Chromium picolinate linked with reduced carbohydrate cravings in people with atypical depression

September 29, 2005

WHITE PLAINS, NY, September 29, 2005 - A randomized, double-blind, placebo-controlled study assessing chromium picolinate supplementation in 113 people with atypical depression found that a subset of patients who reported the highest levels of carbohydrate cravings demonstrated significantly greater reductions than the placebo group on four items on the Hamilton Depression Rating Scale (HAM-D-29): carbohydrate craving, appetite increase, increased eating, and diurnal variation of feeling (mood variation throughout the day). The study, published today in the Journal of Psychiatric Practice, found that 65 percent of the chromium picolinate patients with high carbohydrate craving versus 33 percent of those receiving placebo had significantly greater improvements on total HAM-D-29 scores (p < 0.05). HAM-D-29 is a standard tool commonly used in assessing severity of symptoms in depressed patients.

Carbohydrate cravings, weight gain and unexplained fatigue are characteristic symptoms of atypical depression, a common but frequently undiagnosed depressive disorder affecting up to 42 percent of the 19 million Americans diagnosed with depression. "These results suggest that the use of chromium picolinate may be beneficial for patients with atypical depression who also have severe carbohydrate craving," said the study's lead investigator, John P. Docherty, M.D., president and CEO of Comprehensive NeuroScience Inc, and adjunct professor of psychiatry at Weill Medical College of Cornell University. "For years, the link between depression, insulin sensitivity, and the value of dietary chromium picolinate has been hinted at in small studies and this trial may bring us closer to understanding the connection."

Study Design
The study, "A Double-Blind, Placebo-Controlled, Exploratory Trial of Chromium Picolinate in Atypical Depression: Effect of Carbohydrate Craving" was an 8 week, multi-center trial of 113 randomized adult outpatients with atypical depression. Patients ranged from age 18-65 years of age.

The 110 patients constituting the intent-to-treat (ITT) population received 600 mcg/day of elemental chromium, as Chromax chromium picolinate (n = 70) or placebo (n = 40).

This ITT group was defined as patients who received at least one dose of study medication and completed at least one study evaluation, while the evaluable population was the subset of 75 patients (n=50 chromium picolinate and 25 placebo) who took at least 80 percent of the study product with no significant protocol deviations. Primary efficacy measures were the 29-item Hamilton Depression Rating Scale and the Clinical Global Impressions Improvement Scale (CGI-I). Nutrition 21 (NASDAQ: NXXI) supplied Chromax chromium picolinate for the clinical trial.

Investigators found no significant difference between the chromium picolinate and placebo groups on overall improvement on the primary efficacy measures (both the placebo and treatment groups significantly improved from baseline). However, the chromium picolinate group in the evaluable populations showed significantly greater improvements in four HAM-D-29 items: carbohydrate craving, appetite increase, increased eating, and diurnal variation of feeling. In addition, the chromium picolinate group reporting the highest levels of carbohydrate craving showed significantly greater improvements than the placebo group on overall HAM-D-29 scores. These results held true for both the ITT group (65% chromium picolinate versus 33% placebo) and the evaluable group (80% chromium picolinate versus 38% placebo). The high carbohydrate cravers in the ITT population treated with chromium picolinate also showed significant improvement compared with placebo on three of the same HAM-D-29 items: carbohydrate craving, appetite increase and increased eating. Chromium picolinate was well tolerated throughout the study and treatment-associated adverse events were minimal and not statistically or clinically different from those seen in the placebo group.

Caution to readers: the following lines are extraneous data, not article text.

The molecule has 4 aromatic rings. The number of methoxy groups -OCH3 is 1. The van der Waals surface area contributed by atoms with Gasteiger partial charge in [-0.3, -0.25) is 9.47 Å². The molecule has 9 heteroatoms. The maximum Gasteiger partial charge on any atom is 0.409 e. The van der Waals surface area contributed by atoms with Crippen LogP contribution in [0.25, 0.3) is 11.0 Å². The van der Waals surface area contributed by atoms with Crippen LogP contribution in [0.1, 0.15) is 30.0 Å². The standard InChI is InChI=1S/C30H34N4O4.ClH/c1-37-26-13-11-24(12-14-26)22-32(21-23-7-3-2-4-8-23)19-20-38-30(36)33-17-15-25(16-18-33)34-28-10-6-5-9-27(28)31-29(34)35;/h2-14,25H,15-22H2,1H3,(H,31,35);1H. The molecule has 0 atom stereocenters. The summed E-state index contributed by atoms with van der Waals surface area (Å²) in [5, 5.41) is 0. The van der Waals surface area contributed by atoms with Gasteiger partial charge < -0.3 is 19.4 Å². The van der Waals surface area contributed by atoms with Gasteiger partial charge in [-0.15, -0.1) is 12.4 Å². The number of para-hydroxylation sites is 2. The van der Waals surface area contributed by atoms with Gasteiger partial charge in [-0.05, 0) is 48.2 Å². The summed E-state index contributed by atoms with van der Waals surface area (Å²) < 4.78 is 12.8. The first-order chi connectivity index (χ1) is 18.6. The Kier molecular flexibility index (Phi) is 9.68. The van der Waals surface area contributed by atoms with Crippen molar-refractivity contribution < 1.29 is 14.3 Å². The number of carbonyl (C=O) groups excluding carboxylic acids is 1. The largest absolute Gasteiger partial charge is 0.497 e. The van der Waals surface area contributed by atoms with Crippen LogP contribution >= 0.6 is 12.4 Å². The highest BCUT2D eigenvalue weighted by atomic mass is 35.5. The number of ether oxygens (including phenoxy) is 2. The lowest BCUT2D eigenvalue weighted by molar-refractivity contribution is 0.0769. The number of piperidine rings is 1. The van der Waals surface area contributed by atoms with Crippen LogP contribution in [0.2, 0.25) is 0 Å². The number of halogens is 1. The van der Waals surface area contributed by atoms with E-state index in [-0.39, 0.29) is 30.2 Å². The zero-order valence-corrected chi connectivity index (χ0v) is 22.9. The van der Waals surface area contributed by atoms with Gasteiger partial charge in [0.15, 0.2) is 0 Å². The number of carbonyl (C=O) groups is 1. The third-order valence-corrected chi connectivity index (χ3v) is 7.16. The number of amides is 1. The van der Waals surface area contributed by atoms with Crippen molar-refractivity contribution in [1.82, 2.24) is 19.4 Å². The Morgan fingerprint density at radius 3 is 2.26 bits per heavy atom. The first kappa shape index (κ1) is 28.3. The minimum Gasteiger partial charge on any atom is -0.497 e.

"These findings also suggest that physicians and mental health professionals should be alert to patients who report carbohydrate craving as it may signal the possible presence of a more serious underlying medical condition, such as atypical depression," Dr. Docherty said. "The use of antidepressants, mood stabilizers, and antipsychotics that are commonly prescribed to treat depression can often worsen carbohydrate cravings. A treatment that effectively reduces carbohydrate cravings and has a favorable tolerability and side-effect profile would be a very useful contribution to improve overall health outcomes." Chromium is an essential trace mineral whose main function is to work with insulin to metabolize carbohydrates, fats and proteins. When chromium is bound to picolinic acid to create chromium picolinate, absorption in the body is significantly improved. Recently the U.S. Food and Drug Administration recognized chromium picolinate as a safe nutritional supplement.

Comprehensive NeuroScience, Inc.
Comprehensive NeuroScience, Inc. (CNS) provides products and services that enhance the efficiencies of knowledge development and clinical care in neuro-psychopharmacology and related areas. Comprised of three complementary divisions (Drug Development, Clinical Trials and Medical Information Technologies), CNS supports the drug development and treatment process from discovery through clinical trial evaluation to the synthesis and dissemination of clinically actionable medical information.

M Booth & Associates

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